With an undergraduate degree in biology from the United States Air Force Academy, Stover has gone on to earn two master’s degrees in education, one in curriculum and instruction with an emphasis on STEM education from Adams State University in Colorado and another last year in secondary science education from Western Governors University in North Carolina.
    “Mrs. Stover is a tremendous educator and this is a well-deserved honor,” said Maria Ford, principal of Cumberland International Early College High School. “Mrs. Stover does not miss a beat when issues arise both at the school and in the district. When posed with a problem or situation, she comes with a proposed solution, instead of a complaint. She knows that good leaders provide guidance in problem solving and seeks to ensure that all stakeholders are involved. She is a go-getter and not a ‘sit-behind-the-desk’ person. If we all exhibited the enthusiasm, risk-taking ability, and willingness to go the ‘extra mile,’ like Mrs. Stover does each day, then education would reach phenomenal levels in all aspects.
    She knows that many of her students may opt for careers unrelated to science, but she still wants them to be able to lead and make informed decisions as adults in a world where they’ll interact with science every day for their entire lives.
    “I want to ensure that my students are prepared to talk about science, to read about science, to understand science, and to make decisions based on science,” Stover said. “It will be important for each of my students to develop the ability to apply their science knowledge to a variety of situations, from understanding a doctor’s diagnosis to determining the environmental impact of a purchase as simple as a one-time-use water bottle.”
    She uses a variety of approaches to teach her students, from reading activities to videos to direct instruction and teacher presentations to podcasts and hands-on learning. She evaluates students with non-traditional performance assessments keyed to students’ preferred learning styles. For one unit, she said, students worked in pairs to write a song or a poem to demonstrate their understanding of the material. One student played her ukulele; another played her flute.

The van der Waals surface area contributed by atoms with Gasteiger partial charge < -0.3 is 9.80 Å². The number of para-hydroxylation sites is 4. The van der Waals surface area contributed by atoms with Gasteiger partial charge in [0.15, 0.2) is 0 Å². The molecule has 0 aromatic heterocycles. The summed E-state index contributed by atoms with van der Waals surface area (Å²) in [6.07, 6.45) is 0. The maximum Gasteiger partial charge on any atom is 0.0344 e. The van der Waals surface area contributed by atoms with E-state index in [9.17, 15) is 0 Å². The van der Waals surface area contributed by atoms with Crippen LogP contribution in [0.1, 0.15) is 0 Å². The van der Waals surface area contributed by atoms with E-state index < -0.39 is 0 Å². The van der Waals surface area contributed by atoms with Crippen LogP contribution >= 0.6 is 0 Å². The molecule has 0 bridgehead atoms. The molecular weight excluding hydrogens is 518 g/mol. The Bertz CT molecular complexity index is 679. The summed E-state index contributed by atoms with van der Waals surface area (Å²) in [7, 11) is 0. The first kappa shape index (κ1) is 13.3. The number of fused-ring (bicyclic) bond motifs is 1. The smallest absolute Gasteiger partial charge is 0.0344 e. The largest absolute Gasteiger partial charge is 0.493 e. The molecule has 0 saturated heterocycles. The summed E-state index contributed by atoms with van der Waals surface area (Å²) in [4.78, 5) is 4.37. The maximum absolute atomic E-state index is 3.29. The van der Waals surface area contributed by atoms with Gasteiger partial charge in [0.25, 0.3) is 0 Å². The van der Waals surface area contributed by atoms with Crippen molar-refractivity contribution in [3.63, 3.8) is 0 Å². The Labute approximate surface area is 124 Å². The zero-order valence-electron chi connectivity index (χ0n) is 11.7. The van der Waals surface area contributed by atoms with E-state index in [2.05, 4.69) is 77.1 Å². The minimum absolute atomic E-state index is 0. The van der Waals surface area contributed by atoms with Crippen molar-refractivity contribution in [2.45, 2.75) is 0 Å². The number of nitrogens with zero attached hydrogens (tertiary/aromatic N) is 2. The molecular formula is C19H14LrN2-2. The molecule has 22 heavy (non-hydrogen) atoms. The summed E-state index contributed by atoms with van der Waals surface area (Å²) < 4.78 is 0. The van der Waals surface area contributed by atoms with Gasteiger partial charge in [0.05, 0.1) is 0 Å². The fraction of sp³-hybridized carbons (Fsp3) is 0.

“Because students had an opportunity to show their knowledge by developing their own project,” Stover said, “they took ownership of the assignment and were excited to demonstrate their knowledge of the concept.”
    Stover’s Teacher of the Year application is available here.
    Each year, states, the District of Columbia, U.S. extra-state territories, and the Department of Defense Education Activity select exemplary educators to serve as State Teachers of the Year. The 2021 cohort includes 56 educators. From that group, the National Teacher of the Year selection committee, which includes representatives from 16 education organizations, selects four finalists based on written applications.
    The other three finalists, all Teachers of the Year in their respective states or jurisdictions this year, are John Arthur, a sixth-grade teacher in Utah, Alejandro Diasgranados, who teaches fourth and fifth grade English and social studies in the District of Columbia, and Juliana Urtubey, an elementary special education teacher in Nevada.
    The finalists announced today will complete virtual interviews with the National Teacher of the Year Program’s selection committee, and the 2021 National Teacher of the Year will be announced later this spring. The 2021 National Teacher of the Year will spend the next year serving as an ambassador for education and an advocate for all teachers and students.
    “America’s educators have tackled the unprecedented challenges of teaching during the coronavirus pandemic with creative problem-solving, flexibility, and unwavering dedication to their students. Throughout, they have also worked to confront social and racial injustice and recognize the need for equitable educational opportunities for all students,” the selection committee said. “The finalists stand out as models of this creativity and dedication, committed to serving their students and communities with expertise and empathy. Any one of them would do an outstanding job as National Teacher of the Year.”